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Imminent end of Horner scandal will be 'nice' - Verstappen

Imminent end of Horner scandal will be 'nice' - Verstappen
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The collective F1 paddock is expecting the outcome of the Christian Horner scandal to be known before track action resumes in Bahrain this week.

The collective F1 paddock is expecting the outcome of the Christian Horner scandal to be known before track action resumes in Bahrain this week.

Even Max Verstappen, who has publicly stayed out of the saga involving Red Bull's internal investigation into Horner's alleged bad behaviour with a female staff member, now admits that a swift resolution is needed.

"It's better that I just concentrate on my performance," the triple world champion said in Bahrain. "Everyone here focuses on the performance of the car, as it should be. Everyone knows their role.

"But of course it's nice when things are solved," the Dutchman insisted.

Although the investigation into Horner has dragged on, most insiders still expect that the 50-year-old will struggle to hang onto his job as Red Bull's long-time team principal.

That's now especially the case given the latest development with Red Bull's 2026 engine partner Ford, whose CEO Jim Farley has written a letter to the team expressing his concerns.

"As we have previously stated, and without receiving a satisfactory response, the values Ford is committed to are non-negotiable," the Dutch newspaper De Telegraaf quotes Farley as having wrote last Friday.

"We are also frustrated by the lack of full transparency around this issue from us, your business partners, and look forward to a full report of all findings."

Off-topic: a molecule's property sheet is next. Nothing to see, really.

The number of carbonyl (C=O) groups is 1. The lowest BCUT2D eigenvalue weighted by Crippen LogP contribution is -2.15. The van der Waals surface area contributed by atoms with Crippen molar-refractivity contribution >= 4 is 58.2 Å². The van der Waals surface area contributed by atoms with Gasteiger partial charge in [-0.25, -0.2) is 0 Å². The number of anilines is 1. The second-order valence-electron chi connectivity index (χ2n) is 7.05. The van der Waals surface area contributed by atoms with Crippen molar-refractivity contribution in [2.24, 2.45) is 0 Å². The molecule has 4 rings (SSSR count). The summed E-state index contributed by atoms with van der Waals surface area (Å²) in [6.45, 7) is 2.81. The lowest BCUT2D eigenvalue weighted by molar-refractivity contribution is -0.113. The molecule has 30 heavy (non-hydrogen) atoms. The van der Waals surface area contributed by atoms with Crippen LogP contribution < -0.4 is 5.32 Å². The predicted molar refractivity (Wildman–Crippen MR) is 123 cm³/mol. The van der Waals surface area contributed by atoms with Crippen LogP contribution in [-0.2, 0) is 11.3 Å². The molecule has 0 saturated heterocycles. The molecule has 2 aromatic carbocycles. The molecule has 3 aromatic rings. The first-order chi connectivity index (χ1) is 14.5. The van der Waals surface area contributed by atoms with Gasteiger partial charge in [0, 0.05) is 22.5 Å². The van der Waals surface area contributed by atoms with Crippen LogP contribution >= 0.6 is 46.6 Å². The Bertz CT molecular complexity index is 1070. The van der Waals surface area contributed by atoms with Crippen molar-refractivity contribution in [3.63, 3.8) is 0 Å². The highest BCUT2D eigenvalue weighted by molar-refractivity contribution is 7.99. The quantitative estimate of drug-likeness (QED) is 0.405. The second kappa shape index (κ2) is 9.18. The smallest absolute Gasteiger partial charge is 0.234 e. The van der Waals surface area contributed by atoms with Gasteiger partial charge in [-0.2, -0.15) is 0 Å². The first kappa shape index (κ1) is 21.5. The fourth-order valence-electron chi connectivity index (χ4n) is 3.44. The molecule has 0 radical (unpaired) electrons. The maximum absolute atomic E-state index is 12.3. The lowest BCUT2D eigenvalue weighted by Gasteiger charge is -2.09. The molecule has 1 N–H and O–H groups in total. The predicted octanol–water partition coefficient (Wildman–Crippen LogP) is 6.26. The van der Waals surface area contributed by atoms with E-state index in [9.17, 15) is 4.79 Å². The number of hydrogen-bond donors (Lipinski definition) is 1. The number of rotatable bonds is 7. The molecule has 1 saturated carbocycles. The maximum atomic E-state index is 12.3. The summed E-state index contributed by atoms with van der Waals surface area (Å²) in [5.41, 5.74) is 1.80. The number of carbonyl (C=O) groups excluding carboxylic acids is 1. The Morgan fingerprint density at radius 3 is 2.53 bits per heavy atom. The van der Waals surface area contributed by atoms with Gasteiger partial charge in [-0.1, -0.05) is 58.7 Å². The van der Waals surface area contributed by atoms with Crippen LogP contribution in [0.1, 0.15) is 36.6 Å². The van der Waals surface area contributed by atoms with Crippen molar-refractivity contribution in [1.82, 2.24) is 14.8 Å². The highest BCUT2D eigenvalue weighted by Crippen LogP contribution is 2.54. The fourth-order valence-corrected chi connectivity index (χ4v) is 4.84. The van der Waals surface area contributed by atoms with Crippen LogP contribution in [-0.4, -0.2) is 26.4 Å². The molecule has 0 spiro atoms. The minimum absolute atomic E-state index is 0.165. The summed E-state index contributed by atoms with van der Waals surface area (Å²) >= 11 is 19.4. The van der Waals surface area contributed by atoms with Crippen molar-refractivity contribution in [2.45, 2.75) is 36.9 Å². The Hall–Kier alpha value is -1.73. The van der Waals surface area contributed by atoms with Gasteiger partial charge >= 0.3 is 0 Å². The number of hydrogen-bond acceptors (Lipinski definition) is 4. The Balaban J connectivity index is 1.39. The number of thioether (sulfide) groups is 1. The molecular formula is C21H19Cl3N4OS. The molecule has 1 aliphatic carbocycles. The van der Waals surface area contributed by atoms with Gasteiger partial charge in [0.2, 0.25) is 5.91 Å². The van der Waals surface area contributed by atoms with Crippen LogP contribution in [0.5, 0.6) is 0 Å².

Former Red Bull driver Christian Klien told the Red Bull-owned broadcaster Servus TV: "Christian is an incredibly big part of the team and helped build it from the ground up, as we know.

"But he's also a cog in the machine, I would say."

Therefore, plenty of rumours are doing the rounds about who might replace Horner.

"They could have Otmar (Szafnauer) immediately. Gunther (Steiner) would do it immediately too," said Klien.

"But I think Red Bull is more the type of team that pulls people up from their own ranks."

Klien thinks Red Bull might then install a two-man team at the top, as is the new management structure at the junior team RB where Peter Bayer and Laurent Mekies divide up the tasks.

"I think that's the ideal now," said the Austrian. "Teams have become so massive with 1000, 1500 employees. I don't think one man can do that anymore."

Another former F1 driver, Ralf Schumacher, says Horner being sacked would cause "unrest" at Red Bull, even though with such a fast car, the figure at the top this year "won't make a big difference".

"It would be better for the team if everything stays like this," the German told Sky Deutschland. "But I have heard Oliver Oakes mentioned and he is very experienced, and also under discussion with other teams."

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